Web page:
Three patients either died or suffered brain damage because of intravascular gas embolism, where air bubbles enter the blood stream and block blood flow.

The report also recorded three deaths or major permanent loss of function due to operations on the wrong person or wrong body part. There were no cases of this type in the previous three years.

On average, one sentinel event occurred for every 85,893 patients admitted to a NSW hospital in 2015-16.

Opposition health spokesman Walt Secord said the data showed the health system was under “enormous pressure”.

He demanded Health Minister Brad Hazzard to provide details around each sentinel event.

“The community only knows about the specific details when brave whistle-blowers or grieving families speak out,” he said.

But a NSW Health spokesman said more than a thousand patients a day have surgical procedures and the rate of serious harm is low.

“The number of sentinel events has been stable over the last decade despite the increasing number of patients treated,” he said.

“Of course, sentinel events should never happen, and to support this NSW public hospitals have a strong culture of identifying risks to patient safety and reporting incidents so improvements can be made.”

Professor Jeffrey Braithwaite, a health systems researcher at Macquarie University, said it was extremely difficult to make inferences with very small numbers.

“So, sentinel events moving from 50 to 34, from 2015 to 2016, does not necessarily signify anything much when the numbers they refer to is so large,” he said.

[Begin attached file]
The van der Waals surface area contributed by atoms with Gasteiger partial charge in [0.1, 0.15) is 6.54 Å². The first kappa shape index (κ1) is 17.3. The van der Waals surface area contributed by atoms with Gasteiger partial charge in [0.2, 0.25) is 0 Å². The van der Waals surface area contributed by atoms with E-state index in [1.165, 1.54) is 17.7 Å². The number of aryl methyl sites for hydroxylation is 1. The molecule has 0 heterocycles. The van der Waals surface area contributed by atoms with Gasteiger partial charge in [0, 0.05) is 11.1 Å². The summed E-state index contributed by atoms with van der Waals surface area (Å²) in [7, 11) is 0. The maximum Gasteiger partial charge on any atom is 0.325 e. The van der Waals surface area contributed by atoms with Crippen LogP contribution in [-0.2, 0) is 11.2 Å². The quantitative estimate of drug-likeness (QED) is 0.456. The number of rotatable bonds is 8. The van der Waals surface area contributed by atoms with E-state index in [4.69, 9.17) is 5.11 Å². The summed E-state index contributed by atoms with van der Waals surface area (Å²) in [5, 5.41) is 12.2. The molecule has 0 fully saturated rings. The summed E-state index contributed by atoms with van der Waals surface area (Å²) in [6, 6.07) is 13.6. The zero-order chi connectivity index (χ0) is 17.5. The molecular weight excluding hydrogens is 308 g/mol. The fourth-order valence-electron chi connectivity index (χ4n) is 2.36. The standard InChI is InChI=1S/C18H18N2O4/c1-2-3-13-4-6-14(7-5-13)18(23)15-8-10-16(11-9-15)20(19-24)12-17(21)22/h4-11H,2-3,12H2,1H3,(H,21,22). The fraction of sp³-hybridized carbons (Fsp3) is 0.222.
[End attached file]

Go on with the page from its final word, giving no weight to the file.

“This is a well known problem, where the denominator is very big and the numerator is small. So shifts from year to year are really not a good indicator of how well the system is performing.”

The Auditor-General’s report also said five “health entities”, such as NSW Ambulance and Western Sydney, did not meet the Ministry of Health’s performance expectations in the past financial year, up from three the previous year.

Even though NSW Ambulance met the ministry’s target response time for imminently life-threatening incidents, its response times for potentially life-threatening incidents did not improve, remaining at about 11 minutes.

In addition, the rate of patients leaving emergency departments within four hours did not improve and NSW Health, on average, did not reduce the rate of unplanned hospital re-admissions.

Mr Secord called these “worrying trends”.

He also criticised the government for changing the target to reduce the rate of hospital re-admissions to be less than or equal to 5 per cent.

Based on the old criteria, only one out of 15 local health districts (LHD) would have hit the target. Based on the new one, eight LHDs achieved the target.